- Relieve stress. Being under stress can add to your pain and feeling pain can add to your stress. “Regardless of what causes pain, stress can make it worse or keep it around longer than necessary because it heightens our awareness and feelings of discomfort,” says Dr. Borenstein. Learn to relax. Consider talking with a counselor. To avoid drugs, try a natural stress relief supplement whose properties have helped people for centuries.
- Acupuncture. If other therapies haven’t helped your pain, you may want to try acupuncture, a key component of Chinese traditional medicine that involves inserting thin needles at key acupoints on the body. Acupuncture has gained credibility in the medical community. Make sure your acupuncturist is certified (the major certifying board for acupuncturists is the National Certification Commission for Acupuncture and Oriental Medicine), is licensed by your state and uses sterile, disposable needles.
- Proper footwear. Do you have back pain after standing or walking? Take a look at your shoes. Wearing shoes with high heels or heels with uneven wear can throw off your posture and put unnecessary stress on your back. If you spend a lot of time on your feet, picking a comfortable shoe may not be enough; you may benefit from placing an orthotic device into your shoe.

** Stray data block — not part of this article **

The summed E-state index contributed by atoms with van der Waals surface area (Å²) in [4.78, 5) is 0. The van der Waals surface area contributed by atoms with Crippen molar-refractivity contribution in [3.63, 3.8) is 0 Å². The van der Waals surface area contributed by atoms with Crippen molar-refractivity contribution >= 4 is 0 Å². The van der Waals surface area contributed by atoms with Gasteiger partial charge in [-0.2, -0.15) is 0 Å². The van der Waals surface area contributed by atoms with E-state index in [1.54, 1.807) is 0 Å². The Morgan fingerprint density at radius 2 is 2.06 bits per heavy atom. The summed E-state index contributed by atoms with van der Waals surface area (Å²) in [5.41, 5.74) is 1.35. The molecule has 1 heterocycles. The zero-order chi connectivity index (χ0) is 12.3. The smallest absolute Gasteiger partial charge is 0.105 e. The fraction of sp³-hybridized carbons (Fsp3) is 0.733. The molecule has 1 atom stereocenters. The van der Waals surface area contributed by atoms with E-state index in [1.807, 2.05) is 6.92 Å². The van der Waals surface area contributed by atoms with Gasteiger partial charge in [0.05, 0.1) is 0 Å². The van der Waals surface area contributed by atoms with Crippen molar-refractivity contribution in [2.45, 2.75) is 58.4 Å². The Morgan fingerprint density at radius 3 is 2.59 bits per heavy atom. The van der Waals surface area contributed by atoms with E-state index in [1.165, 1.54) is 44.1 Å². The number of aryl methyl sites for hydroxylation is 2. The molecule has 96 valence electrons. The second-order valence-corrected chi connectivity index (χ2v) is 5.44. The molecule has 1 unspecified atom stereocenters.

- Chiropractic. chiropractors and osteopathic physicians use manipulation to ease back pain, although the way they do it varies. Osteopathic manipulation often involves massaging the soft tissues (such as muscles) about the spine, whereas chiropractic involves manipulating the ligaments and vertebrae of the spine.
Either type of manipulation can be effective for back pain, particularly if pain is caused by problems such as sprains (damage to the ligaments) or strains (damage to the muscles).
- Medications. Pharmaceutical medications for back pain include the following:
- Nonsteroidal anti-inflammatory drugs (NSAIDs). Examples: ibuprofen (Advil, Motrin), naproxen (Aleve, Naprosyn)